I have a dancer who has a very tight back. She can’t even touch her toes. She says it doesn’t hurt, but she feels no stretch. I am able to push her back down further (with no pain for her), but she just can’t do it on her own. How can I help her? —Anna
It sounds like she has really tight fascia, which can be very challenging to release.
1. Have her slowly round down to touch her toes, noticing how it feels while you take a close look at the shape of her back—how rounded or flat it is—and what angle her hips make with her legs.
2. Now, grab a pinkie ball and have her gently roll out the bottom of each foot.
3. Place the ball under the arch of one foot and have her lean forward enough to place her arms on the seat of a chair, or higher if that is too much pull on her hamstrings.
4. Tell her to stay on the ball, relax and imagine herself rounding down further (even if she isn’t moving). All stretch sensations should be comfortable.
5. Do this for about 60 seconds on both sides.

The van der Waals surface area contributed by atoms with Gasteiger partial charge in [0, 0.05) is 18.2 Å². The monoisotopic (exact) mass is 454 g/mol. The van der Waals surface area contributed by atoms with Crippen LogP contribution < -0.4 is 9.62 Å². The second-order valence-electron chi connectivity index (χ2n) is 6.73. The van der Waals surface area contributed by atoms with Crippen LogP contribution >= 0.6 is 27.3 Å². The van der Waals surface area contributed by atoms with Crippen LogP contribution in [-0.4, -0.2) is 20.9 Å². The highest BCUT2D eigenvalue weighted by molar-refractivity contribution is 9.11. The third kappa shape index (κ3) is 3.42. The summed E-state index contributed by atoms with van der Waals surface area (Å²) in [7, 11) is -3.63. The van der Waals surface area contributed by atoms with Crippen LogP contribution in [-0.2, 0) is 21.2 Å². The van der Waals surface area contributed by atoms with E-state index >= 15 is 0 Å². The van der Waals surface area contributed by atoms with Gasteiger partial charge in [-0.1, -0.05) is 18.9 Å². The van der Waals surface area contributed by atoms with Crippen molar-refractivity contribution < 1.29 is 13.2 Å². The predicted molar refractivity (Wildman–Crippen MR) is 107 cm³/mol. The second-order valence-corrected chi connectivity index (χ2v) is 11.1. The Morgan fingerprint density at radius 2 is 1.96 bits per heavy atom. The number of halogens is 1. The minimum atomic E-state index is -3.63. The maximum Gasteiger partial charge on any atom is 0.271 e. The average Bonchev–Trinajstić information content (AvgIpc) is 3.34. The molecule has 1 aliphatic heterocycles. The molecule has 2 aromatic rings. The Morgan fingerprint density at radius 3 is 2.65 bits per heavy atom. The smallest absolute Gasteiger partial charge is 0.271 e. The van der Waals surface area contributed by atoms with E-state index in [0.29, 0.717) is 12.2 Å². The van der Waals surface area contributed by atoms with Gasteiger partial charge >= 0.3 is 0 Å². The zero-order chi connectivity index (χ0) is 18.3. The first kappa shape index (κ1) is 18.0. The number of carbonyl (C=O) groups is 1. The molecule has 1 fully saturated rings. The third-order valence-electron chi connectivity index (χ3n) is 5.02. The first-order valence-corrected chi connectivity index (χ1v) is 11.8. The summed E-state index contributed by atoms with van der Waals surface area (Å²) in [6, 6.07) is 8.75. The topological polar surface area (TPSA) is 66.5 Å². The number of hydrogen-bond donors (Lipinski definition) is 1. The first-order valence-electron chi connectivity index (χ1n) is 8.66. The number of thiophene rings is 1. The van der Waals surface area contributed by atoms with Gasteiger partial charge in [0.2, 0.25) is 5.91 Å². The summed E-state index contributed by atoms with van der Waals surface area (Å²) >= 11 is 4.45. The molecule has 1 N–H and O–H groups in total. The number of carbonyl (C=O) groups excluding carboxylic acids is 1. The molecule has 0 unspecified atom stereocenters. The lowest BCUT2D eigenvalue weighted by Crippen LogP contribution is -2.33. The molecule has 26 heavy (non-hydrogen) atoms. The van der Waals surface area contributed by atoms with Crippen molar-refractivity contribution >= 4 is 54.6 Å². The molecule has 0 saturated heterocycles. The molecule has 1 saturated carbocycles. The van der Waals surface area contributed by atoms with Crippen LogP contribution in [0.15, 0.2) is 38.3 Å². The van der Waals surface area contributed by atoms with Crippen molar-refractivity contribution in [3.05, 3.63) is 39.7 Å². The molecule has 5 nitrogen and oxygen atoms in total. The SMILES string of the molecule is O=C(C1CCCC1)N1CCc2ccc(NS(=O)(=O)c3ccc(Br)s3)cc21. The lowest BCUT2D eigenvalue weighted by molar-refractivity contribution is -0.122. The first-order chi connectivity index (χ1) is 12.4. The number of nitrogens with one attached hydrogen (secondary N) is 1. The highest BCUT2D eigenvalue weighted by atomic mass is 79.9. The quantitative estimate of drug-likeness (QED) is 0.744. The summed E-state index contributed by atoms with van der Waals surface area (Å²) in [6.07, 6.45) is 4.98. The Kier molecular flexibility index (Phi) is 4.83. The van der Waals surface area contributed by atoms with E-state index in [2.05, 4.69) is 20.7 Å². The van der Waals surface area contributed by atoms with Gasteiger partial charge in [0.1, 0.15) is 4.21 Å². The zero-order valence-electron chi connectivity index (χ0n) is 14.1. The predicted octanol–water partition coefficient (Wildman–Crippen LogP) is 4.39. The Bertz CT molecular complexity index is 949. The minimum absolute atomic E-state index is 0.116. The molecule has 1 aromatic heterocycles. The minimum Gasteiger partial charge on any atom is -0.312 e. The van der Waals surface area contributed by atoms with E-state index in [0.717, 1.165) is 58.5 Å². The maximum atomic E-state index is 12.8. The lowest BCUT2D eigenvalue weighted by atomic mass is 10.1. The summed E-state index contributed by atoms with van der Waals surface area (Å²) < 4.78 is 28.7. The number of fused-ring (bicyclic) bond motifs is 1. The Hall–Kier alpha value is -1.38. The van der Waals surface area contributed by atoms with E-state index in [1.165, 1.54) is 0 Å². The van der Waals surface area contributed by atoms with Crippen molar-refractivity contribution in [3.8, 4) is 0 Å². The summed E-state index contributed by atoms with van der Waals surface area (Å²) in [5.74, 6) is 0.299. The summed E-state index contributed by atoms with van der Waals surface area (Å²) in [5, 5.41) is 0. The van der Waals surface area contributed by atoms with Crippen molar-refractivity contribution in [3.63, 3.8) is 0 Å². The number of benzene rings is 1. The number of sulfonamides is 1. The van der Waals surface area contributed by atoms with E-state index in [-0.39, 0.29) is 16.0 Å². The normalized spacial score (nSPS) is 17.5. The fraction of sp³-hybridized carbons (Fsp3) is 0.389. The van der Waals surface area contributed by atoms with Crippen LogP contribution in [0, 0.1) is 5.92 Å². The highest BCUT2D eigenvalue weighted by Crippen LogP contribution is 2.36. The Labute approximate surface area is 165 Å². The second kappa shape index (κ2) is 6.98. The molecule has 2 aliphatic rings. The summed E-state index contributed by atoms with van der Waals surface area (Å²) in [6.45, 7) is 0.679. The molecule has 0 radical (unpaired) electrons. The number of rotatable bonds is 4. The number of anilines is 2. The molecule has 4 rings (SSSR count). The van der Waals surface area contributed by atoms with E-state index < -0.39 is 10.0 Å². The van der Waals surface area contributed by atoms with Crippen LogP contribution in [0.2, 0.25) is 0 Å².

Have her round forward again, and note any changes in the shape of her back and whether she feels any less tight.
Now let’s see if when she mobilizes her spine it makes a difference in her forward flexibility.
1. Have her sit toward the front edge of a chair, lengthening her spine up toward the ceiling.
2. Keeping her pelvis facing front and her spine long, have her rotate to the right as far as it is comfortable.
3. Tell her to inhale slowly, and then on the exhale, use her arms on the chair to gently encourage a little more rotation.
4. Repeat one more time before releasing the rotation and return forward.
5. Repeat the same action rotating to the left. Notice if rotation is more challenging in one direction, and if so, do that an extra time.
Have her round forward again. Are there any changes?
The ability to rotate easily is so important for spinal health. I’ve been pleasantly surprised that some of my dancers have improved their spinal mobility by focusing primarily on increasing their rotation.
To your success,
Director, The Body Series
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